The very fact that Alex has pored over the police documents and shared some of the details of the case also moves the whole investigation forward.

I found the book to be quite intriguing. Alex has done some great background research and his initiative in getting a facial reconstruction from the skull photographs is admirable.

The one thing that stands out as being up for discussion is his assumption that the placement of the upper central incisors is accurate. Dr. Webster, in his forensic report, made no mention of crooked central incisors in the upper jaw, only saying that they protruded a bit more than normal. My own sense would be that the crooked left central incisor was loose and unfortunately photographed for posterity in that position. Another photograph of the skull has the upper right central incisor missing. The reconstructed skeleton photograph actually shows both central incisors missing, so it would seem that a poor reinsertion of those two teeth into the upper jaw is likely. Unless, of course, we conclude that Dr Webster neglected to mention such a gross irregularity in the upper jaw, whilst focusing on a minor irregularity in the lower jaw.

Alex stated that he wanted to " 'shake the kaleidoscope', to add a new perspective and to shed light on other possibilities". I think he has definitely achieved that.

Review Score
4.5 out of 5 - a well-researched and helpful contribution to the Bella investigation.

23 February 2018

Debunked: Bella in the Wych Elm was the wife of spy Johannes Marinus Dronkers

 It's fair to say, I think, that Bella in the Wych Elm was definitely not the German cabaret singer Clara Bauerle. I've laid out the facts in other blogs and the evidence seems pretty overwhelming. But even though we can lay Clara Bauerle to rest, there is another Clara whose name has been circulated as a candidate for Bella in the Wych Elm - a woman named Clarabella Dronkers.

Murder by Witchcraft - Donald McCormick (cover photo)
Murder by Witchcraft -
Donald McCormick (cover photo)
This particular theory is awash with far-fetched rumours and very few facts, but let's take a look at the general gist of it. Back in 1968, Donald McCormick published his book, Murder by Witchcraft. The book is based on rather sketchy "research" and some modern scholars have suggested that he played fast and loose with the facts. Some have gone so far as to refer to his books as fictionalized history... or historical fiction. In his book, McCormick refers to one Clarabella Dronkers and makes the connection with a spy of the same name. Could it be? Was Bella in the Wych Elm the hapless wife of another spy?

Let's start with some concrete facts. Johannes Marinus Dronkers was a hapless Dutch man, a former postal clerk, who ran into financial trouble once the Germans invaded Holland. He was recruited by the German Abwehr and in May 1942, along with a couple of unsuspecting legitimate Dutch refugees, sailed for the shores of England in a yacht named Joppe. They ran into engine trouble along the way but were rescued by a British ship and taken in tow.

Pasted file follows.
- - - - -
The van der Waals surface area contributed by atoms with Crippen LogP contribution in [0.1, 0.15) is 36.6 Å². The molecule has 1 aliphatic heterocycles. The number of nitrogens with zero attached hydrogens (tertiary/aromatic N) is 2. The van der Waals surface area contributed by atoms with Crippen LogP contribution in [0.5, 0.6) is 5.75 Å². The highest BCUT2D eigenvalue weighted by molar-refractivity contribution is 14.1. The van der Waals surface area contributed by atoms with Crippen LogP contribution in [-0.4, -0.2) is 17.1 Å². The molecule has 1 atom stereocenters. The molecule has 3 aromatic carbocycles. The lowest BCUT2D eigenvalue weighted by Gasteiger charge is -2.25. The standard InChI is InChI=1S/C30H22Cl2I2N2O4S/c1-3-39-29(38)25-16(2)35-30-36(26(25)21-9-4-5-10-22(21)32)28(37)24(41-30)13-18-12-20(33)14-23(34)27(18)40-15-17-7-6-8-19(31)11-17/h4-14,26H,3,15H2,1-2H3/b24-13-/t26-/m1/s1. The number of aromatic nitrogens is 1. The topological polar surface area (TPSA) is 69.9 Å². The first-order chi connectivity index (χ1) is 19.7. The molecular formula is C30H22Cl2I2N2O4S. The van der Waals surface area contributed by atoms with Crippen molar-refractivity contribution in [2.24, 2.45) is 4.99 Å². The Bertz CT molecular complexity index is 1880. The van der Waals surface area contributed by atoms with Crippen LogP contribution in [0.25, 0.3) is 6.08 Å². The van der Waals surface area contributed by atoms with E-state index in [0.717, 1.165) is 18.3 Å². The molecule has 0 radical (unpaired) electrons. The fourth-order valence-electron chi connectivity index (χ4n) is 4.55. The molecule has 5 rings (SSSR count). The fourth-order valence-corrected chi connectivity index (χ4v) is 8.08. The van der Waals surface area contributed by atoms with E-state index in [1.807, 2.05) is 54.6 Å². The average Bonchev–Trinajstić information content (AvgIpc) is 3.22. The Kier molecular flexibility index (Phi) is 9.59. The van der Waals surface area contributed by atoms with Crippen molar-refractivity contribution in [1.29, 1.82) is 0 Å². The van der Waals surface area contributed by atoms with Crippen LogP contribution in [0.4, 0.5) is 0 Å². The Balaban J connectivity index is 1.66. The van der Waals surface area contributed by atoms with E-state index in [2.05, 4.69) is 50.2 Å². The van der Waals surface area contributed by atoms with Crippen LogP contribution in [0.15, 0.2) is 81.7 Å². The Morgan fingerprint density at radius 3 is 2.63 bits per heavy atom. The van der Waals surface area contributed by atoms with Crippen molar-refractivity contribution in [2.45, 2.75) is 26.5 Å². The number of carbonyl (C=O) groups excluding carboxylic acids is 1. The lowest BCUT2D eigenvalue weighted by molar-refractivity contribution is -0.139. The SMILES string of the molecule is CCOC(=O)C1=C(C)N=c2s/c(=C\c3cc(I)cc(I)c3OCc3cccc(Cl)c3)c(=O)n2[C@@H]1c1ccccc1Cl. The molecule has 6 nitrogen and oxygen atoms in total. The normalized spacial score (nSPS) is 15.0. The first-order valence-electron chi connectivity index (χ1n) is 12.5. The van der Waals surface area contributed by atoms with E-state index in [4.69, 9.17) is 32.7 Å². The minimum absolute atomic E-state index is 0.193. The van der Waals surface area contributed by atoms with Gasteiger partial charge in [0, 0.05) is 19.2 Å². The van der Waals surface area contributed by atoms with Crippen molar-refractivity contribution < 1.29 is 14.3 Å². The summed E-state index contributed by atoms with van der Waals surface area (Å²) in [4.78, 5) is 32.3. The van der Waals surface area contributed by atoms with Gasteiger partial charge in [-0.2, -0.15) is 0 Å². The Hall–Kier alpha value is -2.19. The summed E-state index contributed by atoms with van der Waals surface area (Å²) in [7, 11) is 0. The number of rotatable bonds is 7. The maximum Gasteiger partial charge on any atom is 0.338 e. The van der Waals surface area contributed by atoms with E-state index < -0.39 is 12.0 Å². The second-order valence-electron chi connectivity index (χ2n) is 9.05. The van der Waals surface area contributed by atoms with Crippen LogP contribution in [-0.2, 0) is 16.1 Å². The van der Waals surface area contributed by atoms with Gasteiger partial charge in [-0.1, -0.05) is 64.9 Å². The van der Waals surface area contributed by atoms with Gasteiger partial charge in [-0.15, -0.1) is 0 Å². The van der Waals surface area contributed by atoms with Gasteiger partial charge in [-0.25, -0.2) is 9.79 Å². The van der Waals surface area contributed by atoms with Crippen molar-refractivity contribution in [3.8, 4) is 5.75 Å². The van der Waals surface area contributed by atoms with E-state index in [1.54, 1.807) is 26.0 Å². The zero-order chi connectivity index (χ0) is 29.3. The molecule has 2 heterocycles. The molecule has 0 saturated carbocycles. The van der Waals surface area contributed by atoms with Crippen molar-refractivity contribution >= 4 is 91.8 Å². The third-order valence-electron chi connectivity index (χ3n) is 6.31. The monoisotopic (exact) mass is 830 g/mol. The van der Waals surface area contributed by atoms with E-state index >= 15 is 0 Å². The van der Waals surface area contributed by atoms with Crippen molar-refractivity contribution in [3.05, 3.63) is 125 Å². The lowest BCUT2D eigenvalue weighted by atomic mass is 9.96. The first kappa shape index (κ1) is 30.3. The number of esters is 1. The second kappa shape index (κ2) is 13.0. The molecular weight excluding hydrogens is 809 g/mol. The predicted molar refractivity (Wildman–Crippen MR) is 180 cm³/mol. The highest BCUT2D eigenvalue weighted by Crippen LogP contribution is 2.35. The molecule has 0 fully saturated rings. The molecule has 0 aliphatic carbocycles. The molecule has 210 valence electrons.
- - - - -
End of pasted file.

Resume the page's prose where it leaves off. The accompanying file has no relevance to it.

Once they landed, as was normal procedure for Continental refugees, the three men were interrogated numerous times at the Royal Victoria Patriotic Schools.

Dronkers cut a rather poor figure. One interrogator went so far as to say that this about the hapless Dutchman:
The man is a dithering fool, old before his time, a bundle of shaking nerves, maudlin and sentimental, who nearly weeps when the talk comes to Holland or the House of Orange, unintelligent, a typical piece of flotsam, with no special qualifications whatsoever, utterly useless and worthless as an Agent. His two companions are, in my opinion, genuine escapees, in good faith. (KV 2/43 - interrogation report dated May 22, 1942 from Royal Victoria Patriotic Schools)
The British suspected that Dronkers was a German agent but also felt that he was such a poor specimen of a man that the Germans would never have used him as a spy! Alas... he was a German agent... and he eventually collapsed under questioning.

Johannes Marinus Dronkers (National Archives - KV 2/45 file on Dronkers)
Johannes Marinus Dronkers
(National Archives - KV 2/45
file on Dronkers)
After collapsing under questioning, Dronkers was sent to the tender mercies of Lt. Col. R.W.G. Stephens at Camp 020 where he promptly spilled out his sad story. He had gotten into financial difficulties and his brother-in-law (husband of his wife's sister) had suggested an espionage career with the German Abwehr.
I declare that I had no intention of doing anything for the Germans, or carrying out any of my instructions once I had arrived in England.

I accepted the proposition which was made to me because I did not earn enough money to keep myself and my wife decently in Holland and I could not bear to see my wife suffer.

I thought that by accepting to come over here, she would at least for a few months have no further financial worries. (National Archives - KV 2/43 - statement by Dronkers)
Stephens and his fellow interrogators took a rather dim view of Dronkers' wife who, it would appear, was so hungry for finances that she would send her husband on a dangerous espionage mission.